The Capri pant is the ugliest piece of clothing designed for women (and men too but I can’t even get into that) in modern history. They are the most unflattering, frumpy-dumpy pant a woman can wear. I have a strong opinion, shocking I know, but I have my reasons and can offer better alternatives for you, so hear me out.
Today we are reposting our most popular and talked about post because it’s that time of year! Links have been updated. May 15th, 2019
Why I Hate Capris
My first buying job out of college was at Charming Shoppes, the parent company to stores like Catherine’s and the now-closed Fashion Bug. I worked as an assistant-to-the-assistant buyer, in the bottoms department.
As you can surmise from my job title, it was not the most glamorous gig.
I primarily focused on casual fabrics, including denim and twill. We sourced merchandise from manufacturers and also produced items in-house.
Before final runs could be approved, we had to check the fit of production samples to make sure they met quality standards. I was responsible for keeping all the samples organized, and, this was my favorite part of an otherwise miserable job, work with the fit model and design teams to make sure the fit was correct.
I learned so much, like the nuances between good and great design, and why, from a construction standpoint, things sometimes look terrible when you try them on.
Capris are a notoriously challenging style to get through the approval process because their design is inherently imperfect. Technically speaking most capris are made with a leg opening that becomes too narrow as it moves down the leg, so they bunch at the knee and hug the calves.
The narrowness of the leg doesn’t allow for the material to fall correctly, so what happens is the back of the pants “collapse.” “Collapse” is the technical term used to explain there is too much fabric and folds between your back pockets and the back of your knee.
The back of a capri should sit away from the body, off your bottom, but because their design is flawed, it was hard to pass a pair without them looking like a big mess in the back.
Why Capris Are Not Flattering
From a proportional standpoint, they do the body no favors. In all of our style related posts I try to teach readers how to create the most flattering, proportional look, regardless of your personal style, body type, budget, etc.
The capri makes this impossible because of where it cuts at the leg, usually, right through the top to middle of the calf, making legs look stumpy and cutting the line of the body at its most awkward point.
If you are trying to dress well, it’s important to make choices strategically. Every piece of clothing you wear should either support, enhance or improve the overall outfit. The capri doesn’t do that because the fit is usually off and the proportion is incorrect.
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To make matters worse, designers add ridiculous embellishments that only cheapen the item further. They add things like chop pockets – the least flattering style pocket known to man. (A chop pocket is a term used to describe oversized pockets, usually with topstitch, that kind of look like a pork “chop” that sits on your thighs.)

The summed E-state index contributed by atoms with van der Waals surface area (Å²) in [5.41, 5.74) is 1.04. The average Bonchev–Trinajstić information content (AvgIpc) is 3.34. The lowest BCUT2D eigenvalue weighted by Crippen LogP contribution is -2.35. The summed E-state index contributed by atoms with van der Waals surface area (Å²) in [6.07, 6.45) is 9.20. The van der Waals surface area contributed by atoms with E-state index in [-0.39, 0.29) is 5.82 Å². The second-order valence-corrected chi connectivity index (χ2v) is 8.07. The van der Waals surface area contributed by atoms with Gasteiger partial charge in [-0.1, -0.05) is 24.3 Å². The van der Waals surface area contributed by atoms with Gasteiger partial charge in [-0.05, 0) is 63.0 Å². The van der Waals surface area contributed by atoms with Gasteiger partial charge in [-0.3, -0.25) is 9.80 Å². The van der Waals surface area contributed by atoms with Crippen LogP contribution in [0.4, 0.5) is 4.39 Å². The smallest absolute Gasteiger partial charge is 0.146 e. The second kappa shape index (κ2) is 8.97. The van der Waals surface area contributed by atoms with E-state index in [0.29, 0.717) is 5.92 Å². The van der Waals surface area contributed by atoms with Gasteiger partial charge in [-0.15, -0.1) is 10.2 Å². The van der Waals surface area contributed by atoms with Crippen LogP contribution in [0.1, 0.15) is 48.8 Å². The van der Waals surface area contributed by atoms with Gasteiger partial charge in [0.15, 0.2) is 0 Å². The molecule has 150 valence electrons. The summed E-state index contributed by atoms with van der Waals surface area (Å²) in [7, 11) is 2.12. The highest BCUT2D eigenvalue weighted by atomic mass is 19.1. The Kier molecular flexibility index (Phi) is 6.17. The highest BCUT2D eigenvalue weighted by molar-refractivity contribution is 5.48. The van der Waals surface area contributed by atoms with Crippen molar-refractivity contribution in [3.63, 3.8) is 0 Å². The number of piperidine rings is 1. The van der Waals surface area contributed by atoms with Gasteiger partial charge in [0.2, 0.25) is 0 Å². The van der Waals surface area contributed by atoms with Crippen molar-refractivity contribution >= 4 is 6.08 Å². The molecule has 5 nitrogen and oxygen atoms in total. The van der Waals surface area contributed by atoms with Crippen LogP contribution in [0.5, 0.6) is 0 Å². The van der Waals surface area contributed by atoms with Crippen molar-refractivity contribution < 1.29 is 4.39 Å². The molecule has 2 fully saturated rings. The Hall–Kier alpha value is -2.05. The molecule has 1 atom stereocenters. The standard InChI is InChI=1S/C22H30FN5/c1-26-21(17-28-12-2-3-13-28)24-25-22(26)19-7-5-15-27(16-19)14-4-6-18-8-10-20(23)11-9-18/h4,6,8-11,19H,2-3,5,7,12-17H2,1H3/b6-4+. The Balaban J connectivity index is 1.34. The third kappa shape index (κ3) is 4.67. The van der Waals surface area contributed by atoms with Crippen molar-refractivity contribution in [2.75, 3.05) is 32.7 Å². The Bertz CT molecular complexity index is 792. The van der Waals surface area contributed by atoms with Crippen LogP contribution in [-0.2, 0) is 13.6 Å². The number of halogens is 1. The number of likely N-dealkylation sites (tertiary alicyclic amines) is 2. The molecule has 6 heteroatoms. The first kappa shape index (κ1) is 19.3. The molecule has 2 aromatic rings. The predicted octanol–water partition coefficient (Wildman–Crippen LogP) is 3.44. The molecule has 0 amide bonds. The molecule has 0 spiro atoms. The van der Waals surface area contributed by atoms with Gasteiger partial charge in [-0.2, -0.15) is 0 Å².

They put cargo straps and zippers or grommets all over them. Which, aside from doing nothing to enhance your look, competes with whatever else you are wearing.
Worst of all, most capris legs flair out right below the knee giving an unnatural shape to the leg. Visually you are chopping off your height and will almost instantly look frumpy.
I have no idea why these pants are produced. But now you know why my disdain runs so deep. We can do better.
What to Wear Instead of Capris
Your first alternative to a capri is a cropped pant. The cropped pant is a similar but better option because of it’s construction. The cropped pant stops right below your calf instead of midway through.
They are going to look very similar at first to capris, in fact many retailers call cropped pants, “ankle pants.” Such is the case with these slim cropped pants by NYDJ are a great example. Retail does a terrible job with consistency. These are cropped pants not ankle pants.
You can see how the pants almost cover the calf, highlighting the curve between the calf and the ankle – much more flattering. That extra length allows for better construction, less “collapsing” and a more proportional look.
Technically speaking a cropped pant will be a little bit shorter than an ankle and an ankle will hit right at or an inch or two above the ankle.
Depending on your leg length, there might not be a huge difference between a cropped and ankle pant, and that’s cool. You might have long legs and more length between your calf and ankle. Or, your calf might go right into your ankle. Whatever the case, just make sure that the pant hits somewhere between the bottom of your calf and the top of your ankle. These pants by Nic + Zoe are a good in-the-middle pair.
Your next option is a cigarette pant, which, again, get muddy in the retail waters. A cigarette pant, is really just an ankle pant with a slim silhouette. They’re also sometimes called “skinny” pants. As an example, Michael Kors is calling these cigarette pants, when in reality, they are obviously capris.
So what’s the bottom line?
First, you can wear whatever you want. I get a decent amount of push back when I publish posts like this because readers think I’m trying to “tell women what to wear.”
I don’t care what you wear, but I do care that if you are trying to pull off a particular style, knowing why it’s not working and how to achieve it is important. Retail isn’t a woman’s friend.
Capris, to me, can destroy an outfit, but with a little technical understanding, you can create the look you are intending and ultimately look and feel confident in your clothes. Which is all I really want.